As most Capetonians went about their day happily on Monday August 8, the promise of the public holiday looming like the warm mid-morning sun, anxiety permeated the air in Bromwell Street, Woodstock.
While youngsters played games or listened to music on their cellphones, a group of older residents gathered nervously in the middle of the street.
Word had spread that this was the day the sheriff of the court would finally arrive to deliver the fateful blow, executing an order to remove 28 people and their families from the only homes they had ever known.
Residents had sent several representatives to the Cape Town High Court in a desperate last-ditch effort to stay the order.
The strained faces of those on Bromwell Street told the story as they waited for word. Any word.
Among them was Nooraan Dreyer, one of the residents who, by virtue of a court agreement, brokered a fortnight ago is living rent-free in nearby Alfred Street for the next four months (“Call for affordable rentals,” Tatler, August 4). After that, Ms Dreyer, her husband, Redewaan, children and grandchildren will be expected to pack up their belongings.
“I don’t know what I am going to do. But what I can tell you is that I will not leave this place. I am not prepared to live on the outskirts of Cape Town,” she said.
“One of my children is an A student at Wesley Practising School (in Salt River) and I would have to take him from there if we had to move. Not only that, but I would have to take him to a place where there is gangsterism and drugs. I am not going to do that.”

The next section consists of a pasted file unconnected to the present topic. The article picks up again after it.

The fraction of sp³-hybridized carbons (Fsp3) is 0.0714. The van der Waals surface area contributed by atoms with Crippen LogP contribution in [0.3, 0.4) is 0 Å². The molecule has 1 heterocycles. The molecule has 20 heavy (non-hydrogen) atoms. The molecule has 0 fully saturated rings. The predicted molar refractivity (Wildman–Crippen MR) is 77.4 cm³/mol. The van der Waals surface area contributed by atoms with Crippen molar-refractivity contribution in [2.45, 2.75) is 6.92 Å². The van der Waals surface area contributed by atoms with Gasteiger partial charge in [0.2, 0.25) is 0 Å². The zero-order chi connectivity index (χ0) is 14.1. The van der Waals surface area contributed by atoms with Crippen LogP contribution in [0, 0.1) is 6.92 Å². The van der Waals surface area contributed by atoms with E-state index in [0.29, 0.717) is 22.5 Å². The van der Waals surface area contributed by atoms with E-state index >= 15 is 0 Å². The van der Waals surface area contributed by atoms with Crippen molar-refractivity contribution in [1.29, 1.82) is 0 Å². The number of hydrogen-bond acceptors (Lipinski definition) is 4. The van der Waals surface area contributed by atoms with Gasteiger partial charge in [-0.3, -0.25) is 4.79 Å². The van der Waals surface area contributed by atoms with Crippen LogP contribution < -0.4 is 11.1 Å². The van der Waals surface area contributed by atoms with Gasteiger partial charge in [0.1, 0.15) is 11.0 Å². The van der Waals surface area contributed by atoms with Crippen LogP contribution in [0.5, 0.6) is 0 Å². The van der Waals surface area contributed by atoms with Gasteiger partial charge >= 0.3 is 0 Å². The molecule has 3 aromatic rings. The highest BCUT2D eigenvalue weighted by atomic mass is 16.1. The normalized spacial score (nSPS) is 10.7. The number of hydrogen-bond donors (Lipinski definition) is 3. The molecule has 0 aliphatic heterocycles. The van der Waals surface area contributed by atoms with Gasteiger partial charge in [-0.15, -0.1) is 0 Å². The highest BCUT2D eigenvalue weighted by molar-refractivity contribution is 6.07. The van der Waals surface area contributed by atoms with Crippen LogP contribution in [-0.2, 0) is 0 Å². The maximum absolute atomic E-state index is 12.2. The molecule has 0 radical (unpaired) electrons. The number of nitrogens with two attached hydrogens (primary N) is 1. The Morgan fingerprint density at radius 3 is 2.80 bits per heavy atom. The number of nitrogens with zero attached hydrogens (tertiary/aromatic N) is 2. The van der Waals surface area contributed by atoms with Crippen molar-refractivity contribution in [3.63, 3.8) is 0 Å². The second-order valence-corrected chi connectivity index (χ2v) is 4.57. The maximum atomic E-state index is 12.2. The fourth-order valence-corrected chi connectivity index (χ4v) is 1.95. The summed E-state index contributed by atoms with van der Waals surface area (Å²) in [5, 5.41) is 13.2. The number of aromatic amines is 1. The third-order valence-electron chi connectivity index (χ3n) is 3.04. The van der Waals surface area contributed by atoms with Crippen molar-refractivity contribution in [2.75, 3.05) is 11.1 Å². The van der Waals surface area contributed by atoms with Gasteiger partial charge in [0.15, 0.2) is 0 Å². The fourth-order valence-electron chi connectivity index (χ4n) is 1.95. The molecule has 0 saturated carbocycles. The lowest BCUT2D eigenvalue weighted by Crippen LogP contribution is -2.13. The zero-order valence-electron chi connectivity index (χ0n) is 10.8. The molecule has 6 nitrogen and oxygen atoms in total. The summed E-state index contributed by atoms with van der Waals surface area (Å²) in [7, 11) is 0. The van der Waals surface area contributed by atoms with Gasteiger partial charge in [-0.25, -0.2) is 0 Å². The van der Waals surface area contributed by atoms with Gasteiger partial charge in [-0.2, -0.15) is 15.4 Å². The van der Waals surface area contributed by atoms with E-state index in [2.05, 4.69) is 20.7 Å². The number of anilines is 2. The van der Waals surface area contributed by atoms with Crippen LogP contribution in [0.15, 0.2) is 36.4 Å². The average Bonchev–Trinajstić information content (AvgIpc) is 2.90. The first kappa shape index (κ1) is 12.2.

Daphne Nel was born at 124 Bromwell Street and now lives in a single room in a house a little down the road.
“I have lived here all my life. I was born here, and it’s all I know. I learnt about a year ago that this (eviction) was happening. There is an auntie here who is 75-years-old, and now they want to kick her out. But we must stand together as a group,” Ms Nel said.
Bevil Lucas of local community action group the Housing Assembly said the property owners, identified as the Woodstock Hub, had increased their security presence in the area recently.
“You can see there are security guards here now. We have sent people to court to stop the evictions, but our other option is public protest,” Mr Lucas said.
“These families are being marginalised. Most do not have a regular income, which means that, in the event of them being evicted, they will struggle to rent somewhere else. They are extremely vulnerable.”
Mr Lucas believes the “whole fabric of Woodstock is being undone” by the eviction threat.
“The owners of the Woodstock Hub are faceless. In years gone by, there was engagement with the residents, but we don’t even know who these people are.
“All we have heard is that they want to demolish these homes to make way for a parking lot.”
By day’s end, the residents were no clearer as to their futures. The threat of the sheriff had passed, at least for another few days as the court hearing was postponed to Wednesday August 10.
Investment group Trematon Capital Investments Limited lists the Woodstock Hub as a 50% joint venture.
Queries sent to Trematon CEO Arnold Shapiro had not been responded to by the time this edition went to print.